Of course they're going to be good. The Braves are always good.
Who's going to beat them? The denuded Marlins? We don't think
so. The Mets? Not likely. The Expos? The Phillies? Please. The
Braves will win the National League East, just as they've won it
every year since 1991 (excluding strike-shortened '94). As long
as the usual suspects are around--Tom Glavine, Greg Maddux and
John Smoltz--Atlanta will win.

It is true that Ted Turner may not know who's who. ("Hey, hey,"
he said to Maddux, passing the pitcher on a walk through the
clubhouse during spring training, "there's the guy who keeps
winning those Cy Young awards.") But Turner is a big-picture
guy. Somebody must have told him early on that you win with good
pitching, and he took it to heart. Maddux (the guy with the
glasses, Ted) is signed through 2002. Smoltz (the big guy with
the facial hair, out until May recovering from arthroscopic
surgery on his right elbow) is signed through 2000. Glavine (the
guy who looks 12, although he's 32) is signed through 2001.
Remember how Clinton won the presidency the first time around by
reminding himself daily, "It's the economy, stupid"? Baseball is
about that complicated. Got a bad team? It's the starting
pitching, stupid.

The continued presence of those three pitchers creates an
impression of stability on the club. You think the Braves are
trotting out the same team year after year. Fans dig stability,
and more fans means more money, which, if you want to win, you
spend on players, those already accomplished and those still
developing. Anybody not getting this? Actually, Atlanta tinkers
like mad. There are only eight players on the current roster who
have been with the team for more than four years.

Along those same lines, the Braves pretend that money is no
object. It is true that they have one of the highest payrolls in
baseball, in the $65 million range. But when the Braves are
trying to save money, they wisely shut their mouths about it.
Why? Because if fans and players and agents think all a club is
trying to do is keep expenses down, they look elsewhere.
Remember the trade Atlanta made in spring training last year
with the Indians, shipping out David Justice and Marquis Grissom
for Kenny Lofton and Alan Embree? Quality for quality, the
Braves said at the time. Now the truth is out. Orders came from
on high to make budget cuts. The Big Three are expensive, and so
is lefthander Denny Neagle, who went 20-5 last year, his first
full season with the Braves, and who is signed through 2000.

You can nitpick the Braves, if that's your thing. They don't
have a classic leadoff hitter. They don't have much speed (but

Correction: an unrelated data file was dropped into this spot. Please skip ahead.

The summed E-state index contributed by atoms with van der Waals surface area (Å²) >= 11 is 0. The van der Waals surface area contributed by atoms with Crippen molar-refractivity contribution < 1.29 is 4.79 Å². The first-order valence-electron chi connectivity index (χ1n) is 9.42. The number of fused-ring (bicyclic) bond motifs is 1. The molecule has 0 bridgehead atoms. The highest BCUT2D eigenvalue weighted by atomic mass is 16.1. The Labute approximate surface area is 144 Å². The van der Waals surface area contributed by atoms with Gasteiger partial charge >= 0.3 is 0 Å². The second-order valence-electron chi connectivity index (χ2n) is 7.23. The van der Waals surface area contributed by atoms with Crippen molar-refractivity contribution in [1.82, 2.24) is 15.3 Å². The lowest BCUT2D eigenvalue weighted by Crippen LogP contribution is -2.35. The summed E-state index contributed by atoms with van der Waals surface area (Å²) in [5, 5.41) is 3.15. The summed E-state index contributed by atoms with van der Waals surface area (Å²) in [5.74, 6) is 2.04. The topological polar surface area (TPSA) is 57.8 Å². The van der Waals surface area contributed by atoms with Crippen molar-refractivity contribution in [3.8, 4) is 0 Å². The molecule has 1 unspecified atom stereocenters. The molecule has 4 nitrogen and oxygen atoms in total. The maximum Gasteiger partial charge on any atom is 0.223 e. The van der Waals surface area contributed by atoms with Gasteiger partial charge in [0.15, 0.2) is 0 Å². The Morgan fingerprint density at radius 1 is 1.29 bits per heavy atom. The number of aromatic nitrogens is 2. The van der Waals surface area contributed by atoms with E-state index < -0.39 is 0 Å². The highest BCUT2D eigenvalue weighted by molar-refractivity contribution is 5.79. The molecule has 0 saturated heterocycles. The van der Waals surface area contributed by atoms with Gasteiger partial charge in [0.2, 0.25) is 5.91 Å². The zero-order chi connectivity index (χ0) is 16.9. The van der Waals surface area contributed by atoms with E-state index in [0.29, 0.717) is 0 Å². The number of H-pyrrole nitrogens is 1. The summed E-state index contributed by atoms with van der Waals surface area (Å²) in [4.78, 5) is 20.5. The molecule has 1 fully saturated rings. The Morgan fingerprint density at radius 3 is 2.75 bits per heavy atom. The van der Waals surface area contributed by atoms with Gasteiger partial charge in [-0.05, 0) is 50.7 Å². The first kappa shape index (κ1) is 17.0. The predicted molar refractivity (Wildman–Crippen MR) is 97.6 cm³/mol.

they rarely do). The players in leftfield and in right catch the
ball competently, no better. Maybe there are a couple of other
nits in there.

The significant question about the Braves is whether they will
become complacent. But manager Bobby Cox, general manager John
Schuerholz and president Stan Kasten--the brain trust--are too
smart to let that happen. Don't believe anything you read, hear
or see about how good your team is. That was a theme of spring
training this year. Prove yourselves nightly.

Cox is an interesting character. He can play avuncular uncle
like nobody in the game, but he's more complex than that.
Starting his 17th year of managing in the bigs, he's already won
1,312 games, which puts him 23rd on the alltime list. Another
four years of 90 wins per and Cox will be number 11th or 12th on
the list, depending on what Tony La Russa does. Cox will be 61
years old and is, most likely, Hall of Fame bound. How does a
manager get to Cooperstown? By having his team prove itself
nightly, April through October.

A few more wins in October would be nice--for Cox, for the
Braves, for the record books. Atlanta has been a superb baseball
team since '91, but not a dynasty, not in the classic sense, not
with just one world championship. The baseball psychologists
have been trying to make sense of the Braves' autumnal problems
for a while, but there's no there there. An extra base that
should have been taken. An injury. A call. A bounce. What can
you do?

You nurture good pitching and keep it. You create a loyal fan
base. You hire quality players and never complain publicly about
the expense. You play the games, one at a time. You see what
happens. Far more often than not, it's something good.

--Michael Bamberger

COLOR PHOTO: JOHN IACONO TOMMY GUN With four aces, including Glavine, the Braves hold all the cards in a division race that isn't a race at all. [Tom Glavine pitching] COLOR PHOTO: CHUCK SOLOMON [Michael Tucker]